President Trump’s impeachment trial begins today in the Senate, presided over by Supreme Court Chief Justice John Roberts. It is only the third time in American history that a president will face trial in the Senate. Meanwhile, Democrats and Republicans have yet to agree on basic protocols. Will there be witnesses? Will additional documents be admitted into evidence? And a new CNN poll says that by a 51-45 margin, Americans want Donald Trump to be removed from office, and by a 69-21 margin, they want witnesses, including former National Security Advisor John Bolton, to testify. But does this simply reflect the fact that opinion on impeachment is unmoved since the process began, and unlikely to move as a result of the trial?
The New York Times editorial board over the weekend endorsed both Amy Klobuchar and Elizabeth Warren for the Democratic nomination for president. The Times issued the endorsements simultaneously online and on television. But the more interesting thing was the vociferousness with which it criticized Democratic frontrunner Bernie Sanders, comparing him to Trump and saying his election would be “trading one over-promising, divisive for another.” The Times also called his support for things like an increase in the minimum wage and universal healthcare “radical.” And the Times essentially ignored Joe Biden, the current national frontrunner. Meanwhile, Hillary Clinton took a few potshots at Sanders in a new Hulu documentary, saying that Sanders’ career was “all just baloney.” Ted Rall, an award winning journalist and editorial cartoonist, whose work is at www.rall.com, joins the show.
Brazilian prosecutors have charged Intercept cofounder Glenn Greenwald with cybercrimes and “participating in a criminal organization” after he published articles based on leaked text messages that embarrassed prosecutors, the current Justice Minister, and an anti-corruption task force. Greenwald says that he received the texts a year ago from a whistleblower. Brian and John speak with Dan Kovalik, a human rights and labor lawyer who is the author of the book “No More War: How the West Violates International Law by Using 'Humanitarian' Intervention to Advance Economic and Strategic Interests.”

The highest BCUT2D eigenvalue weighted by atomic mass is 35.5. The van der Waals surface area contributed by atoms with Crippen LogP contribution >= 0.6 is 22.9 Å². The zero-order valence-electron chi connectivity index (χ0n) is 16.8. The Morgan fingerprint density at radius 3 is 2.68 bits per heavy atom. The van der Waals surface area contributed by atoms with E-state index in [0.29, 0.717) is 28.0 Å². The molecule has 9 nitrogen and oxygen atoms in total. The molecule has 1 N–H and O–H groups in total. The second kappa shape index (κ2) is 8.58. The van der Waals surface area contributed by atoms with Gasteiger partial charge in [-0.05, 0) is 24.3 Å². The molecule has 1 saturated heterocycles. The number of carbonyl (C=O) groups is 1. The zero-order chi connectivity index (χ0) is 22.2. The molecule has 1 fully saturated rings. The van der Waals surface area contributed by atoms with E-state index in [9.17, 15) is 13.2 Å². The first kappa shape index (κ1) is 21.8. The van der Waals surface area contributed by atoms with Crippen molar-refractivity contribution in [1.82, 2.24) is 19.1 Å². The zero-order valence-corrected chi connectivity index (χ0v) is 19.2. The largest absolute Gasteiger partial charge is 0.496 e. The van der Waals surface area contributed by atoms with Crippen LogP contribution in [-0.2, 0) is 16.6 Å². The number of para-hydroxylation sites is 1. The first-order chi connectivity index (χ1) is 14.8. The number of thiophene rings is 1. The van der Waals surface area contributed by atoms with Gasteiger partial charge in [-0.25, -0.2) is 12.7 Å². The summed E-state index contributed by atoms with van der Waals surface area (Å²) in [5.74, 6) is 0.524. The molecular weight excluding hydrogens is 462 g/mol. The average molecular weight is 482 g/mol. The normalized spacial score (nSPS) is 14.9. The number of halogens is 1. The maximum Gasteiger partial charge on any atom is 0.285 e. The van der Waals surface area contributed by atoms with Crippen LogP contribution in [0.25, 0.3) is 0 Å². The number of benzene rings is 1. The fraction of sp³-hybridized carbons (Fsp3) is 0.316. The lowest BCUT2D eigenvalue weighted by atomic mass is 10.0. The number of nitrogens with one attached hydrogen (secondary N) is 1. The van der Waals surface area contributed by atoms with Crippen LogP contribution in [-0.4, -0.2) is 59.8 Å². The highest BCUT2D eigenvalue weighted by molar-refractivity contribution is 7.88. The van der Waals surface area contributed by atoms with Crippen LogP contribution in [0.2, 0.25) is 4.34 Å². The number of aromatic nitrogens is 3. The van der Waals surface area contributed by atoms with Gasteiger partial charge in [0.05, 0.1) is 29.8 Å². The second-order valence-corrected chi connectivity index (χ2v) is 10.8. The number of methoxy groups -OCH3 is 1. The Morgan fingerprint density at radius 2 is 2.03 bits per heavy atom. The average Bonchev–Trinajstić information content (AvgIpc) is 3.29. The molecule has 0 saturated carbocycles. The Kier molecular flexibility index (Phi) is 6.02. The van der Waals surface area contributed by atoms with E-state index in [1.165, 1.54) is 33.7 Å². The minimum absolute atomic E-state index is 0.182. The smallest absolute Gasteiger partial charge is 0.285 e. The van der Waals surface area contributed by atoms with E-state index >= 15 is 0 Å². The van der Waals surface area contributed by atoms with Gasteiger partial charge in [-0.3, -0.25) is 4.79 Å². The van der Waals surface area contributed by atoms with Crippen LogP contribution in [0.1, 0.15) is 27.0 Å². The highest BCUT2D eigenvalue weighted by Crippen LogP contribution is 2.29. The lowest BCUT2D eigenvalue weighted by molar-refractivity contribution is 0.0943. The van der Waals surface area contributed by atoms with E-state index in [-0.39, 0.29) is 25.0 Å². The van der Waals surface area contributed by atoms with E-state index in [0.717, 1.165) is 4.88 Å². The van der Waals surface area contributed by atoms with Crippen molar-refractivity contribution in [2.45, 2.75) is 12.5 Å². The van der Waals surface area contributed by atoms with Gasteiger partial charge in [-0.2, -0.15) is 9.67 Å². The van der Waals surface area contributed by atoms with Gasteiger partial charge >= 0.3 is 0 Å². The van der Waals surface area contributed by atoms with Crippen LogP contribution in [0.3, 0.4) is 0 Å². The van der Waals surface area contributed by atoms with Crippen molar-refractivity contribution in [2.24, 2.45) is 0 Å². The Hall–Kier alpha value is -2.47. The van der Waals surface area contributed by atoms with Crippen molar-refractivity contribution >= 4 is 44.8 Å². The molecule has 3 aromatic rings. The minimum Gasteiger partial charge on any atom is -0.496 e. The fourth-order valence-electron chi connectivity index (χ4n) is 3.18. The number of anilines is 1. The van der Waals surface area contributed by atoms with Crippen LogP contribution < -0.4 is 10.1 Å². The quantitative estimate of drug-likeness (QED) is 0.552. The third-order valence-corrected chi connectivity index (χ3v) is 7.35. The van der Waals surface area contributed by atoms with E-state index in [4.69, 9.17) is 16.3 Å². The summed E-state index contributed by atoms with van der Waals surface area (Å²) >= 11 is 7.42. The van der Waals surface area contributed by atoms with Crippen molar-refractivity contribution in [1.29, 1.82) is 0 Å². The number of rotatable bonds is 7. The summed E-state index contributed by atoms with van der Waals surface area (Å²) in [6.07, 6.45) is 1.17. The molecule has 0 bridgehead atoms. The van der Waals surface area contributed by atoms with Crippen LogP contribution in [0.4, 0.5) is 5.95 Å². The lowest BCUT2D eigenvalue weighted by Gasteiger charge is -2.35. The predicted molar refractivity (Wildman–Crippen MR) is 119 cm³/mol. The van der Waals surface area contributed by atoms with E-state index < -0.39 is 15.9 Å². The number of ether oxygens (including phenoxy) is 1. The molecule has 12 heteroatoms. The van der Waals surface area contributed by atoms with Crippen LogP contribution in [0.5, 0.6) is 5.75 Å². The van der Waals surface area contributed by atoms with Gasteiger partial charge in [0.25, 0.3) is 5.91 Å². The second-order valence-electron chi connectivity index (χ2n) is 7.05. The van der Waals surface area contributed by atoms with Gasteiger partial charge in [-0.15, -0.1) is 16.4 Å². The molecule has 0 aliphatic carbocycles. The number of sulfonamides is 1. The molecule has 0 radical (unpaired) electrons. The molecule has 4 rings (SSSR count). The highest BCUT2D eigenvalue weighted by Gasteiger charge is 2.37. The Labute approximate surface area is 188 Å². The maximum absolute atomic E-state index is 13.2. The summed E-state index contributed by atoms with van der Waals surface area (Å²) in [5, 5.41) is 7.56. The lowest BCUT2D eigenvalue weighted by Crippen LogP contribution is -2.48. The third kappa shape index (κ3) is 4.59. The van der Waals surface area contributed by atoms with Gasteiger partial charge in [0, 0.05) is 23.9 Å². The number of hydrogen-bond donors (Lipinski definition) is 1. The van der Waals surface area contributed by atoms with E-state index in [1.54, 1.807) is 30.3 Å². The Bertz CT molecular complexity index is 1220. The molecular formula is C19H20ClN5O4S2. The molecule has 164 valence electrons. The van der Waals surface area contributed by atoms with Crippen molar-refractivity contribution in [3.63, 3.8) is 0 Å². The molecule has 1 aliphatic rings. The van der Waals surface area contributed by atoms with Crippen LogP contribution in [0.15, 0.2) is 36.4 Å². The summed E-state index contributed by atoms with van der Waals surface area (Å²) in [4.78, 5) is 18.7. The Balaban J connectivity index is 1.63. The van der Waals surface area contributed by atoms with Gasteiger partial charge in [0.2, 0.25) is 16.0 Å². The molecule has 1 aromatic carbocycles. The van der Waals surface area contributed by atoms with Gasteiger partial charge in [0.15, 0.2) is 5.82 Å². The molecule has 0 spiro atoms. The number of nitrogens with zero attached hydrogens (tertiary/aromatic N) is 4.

The Wall Street Journal reported yesterday that the longest transportation strike in French history has fizzled, giving President Emmanuel Macron a major victory. But the situation is not that crystal clear. The transport strike may be fizzling. But the leader of the main transport workers union has become the public face of the anti-Macron movement. And another left-wing union today turned off all electricity to Paris’s southern suburbs in solidarity with transport workers. Steve Hedley, the senior assistant general secretary of the UK’s Rail, Maritime, and Transport Workers Union, joins the show.
The United States, Russia, Turkey, and a dozen other countries met in Berlin over the weekend to negotiate a cease-fire and an arms embargo involving both sides in the Libyan civil war. Attendees agreed to an arms embargo and encouraged both sides to stop fighting and move to the negotiating table. But neither Libyan faction officially attended the talks and Turkey has vowed to press ahead with its military intervention into the country, which appears to include troops from fundamentalist militias in Syria. Alexander Mercouris, the editor-in-chief of The Duran, joins Brian and John.
The State Department and a friendly reporter at the New York Times purports to show that, as protests roiled South America in the past few months, each uprising had something in common--they were supported by tweets that the Department says, he had “high certainty” of being linked to Russia. So, according to this report, Moscow "linked" social media accounts have "interfered" in Latin America by commenting on actual US/CIA imperialist led coups or by commenting on mass protests against social injustice. Brian and John speak with Ben Norton, a journalist with the Grayzone and co-host of the Moderate Rebels podcast.
On the biggest economic news of the week, including the Davos conference, Sputnik News analyst Walter Smolarek joins the show.
Tuesday’s regular segment is called Women & Society with Dr. Hannah Dickinson. This weekly segment is about the major issues, challenges, and struggles facing women in all aspects of society. Hannah Dickinson, an associate professor at Hobart and William Smith Colleges and an organizer with the Geneva Women’s Assembly; Nathalie Hrizi, an educator, a political activist, and the editor of Breaking the Chains, a women’s magazine, which you can find at patreon.com/BreakChainsMag; and Loud & Clear producer Nicole Roussell join the show.
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